• May withhold (AV) his assent to bill, or

• May return (SV) the bill (if it is not a Money bill) for reconsideration. However, if the bill is passed again with or without amendments then Governor must give his assent to the bill.

• May reserve the bill for the consideration of the President.

  • Article 123/213 empowers the President/Governor to promulgate ordinances during the recess of Parliament/State Legislature (SL).
  • Promulgate an ordinance only when any one or both houses of Parliament/SL are not in session.
  • Ordinances have the same force and effect as an act of Parliament/SL, but are in the nature of temporary laws (expiry of six weeks from the reassembly of Parliament/SL).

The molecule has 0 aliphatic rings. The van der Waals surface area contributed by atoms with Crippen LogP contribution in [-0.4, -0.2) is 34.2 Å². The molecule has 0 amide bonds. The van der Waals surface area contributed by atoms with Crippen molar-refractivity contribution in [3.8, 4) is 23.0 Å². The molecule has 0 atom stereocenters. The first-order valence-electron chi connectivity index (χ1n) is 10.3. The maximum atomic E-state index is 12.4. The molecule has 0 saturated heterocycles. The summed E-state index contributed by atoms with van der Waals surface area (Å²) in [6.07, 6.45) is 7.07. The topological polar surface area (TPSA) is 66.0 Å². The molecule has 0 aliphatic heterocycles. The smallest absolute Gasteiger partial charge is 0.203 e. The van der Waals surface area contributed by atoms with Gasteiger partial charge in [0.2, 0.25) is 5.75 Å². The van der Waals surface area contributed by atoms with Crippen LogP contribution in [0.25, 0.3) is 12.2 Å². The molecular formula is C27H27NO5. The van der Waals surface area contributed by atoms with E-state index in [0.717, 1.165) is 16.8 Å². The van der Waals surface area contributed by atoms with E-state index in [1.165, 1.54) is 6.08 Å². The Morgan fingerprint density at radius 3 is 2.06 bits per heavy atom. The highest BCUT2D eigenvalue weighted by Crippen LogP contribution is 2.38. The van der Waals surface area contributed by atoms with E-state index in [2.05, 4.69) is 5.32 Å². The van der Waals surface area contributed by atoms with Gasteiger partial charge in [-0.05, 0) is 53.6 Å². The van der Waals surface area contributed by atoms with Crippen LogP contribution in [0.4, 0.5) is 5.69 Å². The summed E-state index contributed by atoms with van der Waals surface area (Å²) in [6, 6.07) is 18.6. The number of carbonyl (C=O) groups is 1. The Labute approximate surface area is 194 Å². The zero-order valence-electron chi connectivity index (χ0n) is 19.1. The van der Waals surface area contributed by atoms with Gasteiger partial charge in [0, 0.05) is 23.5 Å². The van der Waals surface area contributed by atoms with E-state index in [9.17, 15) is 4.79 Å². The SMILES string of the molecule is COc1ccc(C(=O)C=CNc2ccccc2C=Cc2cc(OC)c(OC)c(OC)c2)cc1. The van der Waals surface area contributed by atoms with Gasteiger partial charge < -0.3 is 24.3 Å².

• Maximum life of an ordinance can be six months and six weeks, in case of non-approval by the Parliament/SL (Six months maximum gap between two sessions of parliament/SL).
  • Issued only on those subjects on which the Parliament/SL (not all) can make laws and it an cannot abridge or take away any of the fundamental rights.
  • The president/Governor’s satisfaction is justiciable on the ground of malafide. It is not a parallel power of legislation.
  • President/Governor can withdraw an ordinance at any time and may also cease to operate even earlier than the prescribed six weeks, if both the Houses (one in case of unicameralism at state) of Parliament/SL pass resolutions disapproving it.
  • Not a discretionary power, and he can promulgate or withdraw an ordinance only on the advice of the council of ministers headed by the PM/CM.